64=(Upper) body element of the switching gas damper 60

65=Wall of the body element 64

66=Hole in the wall 65

The invention being thus described, it will be obvious that the same may be varied in many ways. Such variations are not to be regarded as a departure from the spirit and scope of the invention, and all such modifications as would be obvious to one skilled in the art are intended to be included within the scope of the following claims.

Patent Citations
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Referenced by
Citing PatentFiling datePublication dateApplicantTitle
US6960736 *Apr 20, 2000Nov 1, 2005Siemens AktiengesellschaftSwitching gas damper for low-voltage power circuit breakers
US6977354 *Nov 3, 2004Dec 20, 2005Eaton CorporationArc hood and power distribution system including the same
US7026895Jan 8, 2004Apr 11, 2006Leviton Manufacturing Co., Inc.GFCI receptacle having plug blocking means
US7551047Feb 12, 2007Jun 23, 2009Leviton Manufacturing Co., Inc.Tamper resistant ground fault circuit interrupter receptacle having dual function shutters
US7598833 *Jul 30, 2008Oct 6, 2009Eaton CorporationElectrical switching apparatus, and arc chute assembly and arc hood assembly therefor
US7868719Oct 3, 2007Jan 11, 2011Leviton Manufacturing Co., Inc.Tamper resistant interrupter receptacle having a detachable metal skin
US8487725 *Jun 14, 2010Jul 16, 2013Fuji Electric Fa Components & Systems Co., Ltd.Electromagnetic contact device
US8922977 *Apr 20, 2012Dec 30, 2014Schneider Electric USA, Inc.Passive arc management system with a flue chamber
US20120139672 *Jun 14, 2010Jun 7, 2012Fuji Electric Fa Components & Systems Co., LtdElectromagnetic contact device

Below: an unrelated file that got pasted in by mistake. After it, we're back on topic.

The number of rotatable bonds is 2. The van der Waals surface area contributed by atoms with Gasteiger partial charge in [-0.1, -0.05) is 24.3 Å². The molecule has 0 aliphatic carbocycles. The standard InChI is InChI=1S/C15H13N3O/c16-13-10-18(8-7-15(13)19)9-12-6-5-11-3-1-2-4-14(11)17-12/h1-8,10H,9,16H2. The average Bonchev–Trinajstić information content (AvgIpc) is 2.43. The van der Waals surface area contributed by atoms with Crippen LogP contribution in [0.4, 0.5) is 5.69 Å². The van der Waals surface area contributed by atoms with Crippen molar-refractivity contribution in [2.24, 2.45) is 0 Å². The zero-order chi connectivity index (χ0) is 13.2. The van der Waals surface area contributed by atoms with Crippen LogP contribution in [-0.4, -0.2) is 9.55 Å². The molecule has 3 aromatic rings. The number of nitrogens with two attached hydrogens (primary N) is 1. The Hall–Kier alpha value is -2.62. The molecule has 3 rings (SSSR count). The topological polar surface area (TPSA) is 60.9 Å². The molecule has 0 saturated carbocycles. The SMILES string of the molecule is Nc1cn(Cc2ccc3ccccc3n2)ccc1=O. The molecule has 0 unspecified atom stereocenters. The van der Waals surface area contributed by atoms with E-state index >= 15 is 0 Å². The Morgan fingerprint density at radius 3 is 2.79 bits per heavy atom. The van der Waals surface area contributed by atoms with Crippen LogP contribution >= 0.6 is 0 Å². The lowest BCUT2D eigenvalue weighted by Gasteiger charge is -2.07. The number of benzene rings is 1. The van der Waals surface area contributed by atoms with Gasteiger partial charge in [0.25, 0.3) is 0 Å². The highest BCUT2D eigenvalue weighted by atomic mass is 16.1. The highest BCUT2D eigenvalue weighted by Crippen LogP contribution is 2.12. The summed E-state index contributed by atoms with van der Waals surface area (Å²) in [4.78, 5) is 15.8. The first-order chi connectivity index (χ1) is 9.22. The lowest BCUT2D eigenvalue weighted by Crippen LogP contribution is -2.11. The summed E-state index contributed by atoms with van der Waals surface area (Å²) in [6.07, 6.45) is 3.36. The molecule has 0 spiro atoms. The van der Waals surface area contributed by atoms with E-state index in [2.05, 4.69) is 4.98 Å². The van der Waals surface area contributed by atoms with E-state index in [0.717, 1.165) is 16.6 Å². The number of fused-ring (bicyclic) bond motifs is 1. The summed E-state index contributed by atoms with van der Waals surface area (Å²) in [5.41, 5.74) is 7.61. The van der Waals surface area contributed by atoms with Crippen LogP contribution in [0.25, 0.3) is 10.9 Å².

US20130279083 *Apr 20, 2012Oct 24, 2013Schneider Electric USA, Inc.Passive arc management system with a flue chamber
EP2383760A1Mar 21, 2011Nov 2, 2011Schneider Electric Industries SASSystem with valve for an arc chamber, and circuit breaker having the same.
WO2014142942A1 *Mar 15, 2013Sep 18, 2014Schneider Electric USA, Inc.Arc-resistant pressure damper panel
Classifications
U.S. Classification335/201, 218/155, 200/306, 218/157, 335/6
International ClassificationH01H9/34
Cooperative ClassificationH01H9/342, H01H2009/343
European ClassificationH01H9/34C
Legal Events
DateCodeEventDescription
Feb 21, 2012FPExpired due to failure to pay maintenance fee
Effective date: 20111230
Dec 30, 2011LAPSLapse for failure to pay maintenance fees
Aug 8, 2011REMIMaintenance fee reminder mailed
Jul 18, 2007FPAYFee payment
Year of fee payment: 4
Jul 18, 2007SULPSurcharge for late payment
Jul 11, 2007REMIMaintenance fee reminder mailed
May 2, 2003ASAssignment
Owner name: SIEMENS AKTIENGESELLSCHAFT, GERMANY
Free format text: ASSIGNMENT OF ASSIGNORS INTEREST;ASSIGNOR:KURZMANN, HARALD;REEL/FRAME:014023/0885
Effective date: 20030115
Owner name: SIEMENS AKTIENGESELLSCHAFT WITTELSBACHERPLATZ 2D-8
Owner name: SIEMENS AKTIENGESELLSCHAFT WITTELSBACHERPLATZ 2D-8
Free format text: ASSIGNMENT OF ASSIGNORS INTEREST;ASSIGNOR:KURZMANN, HARALD;REEL/FRAME:014023/0885
Effective date: 20030115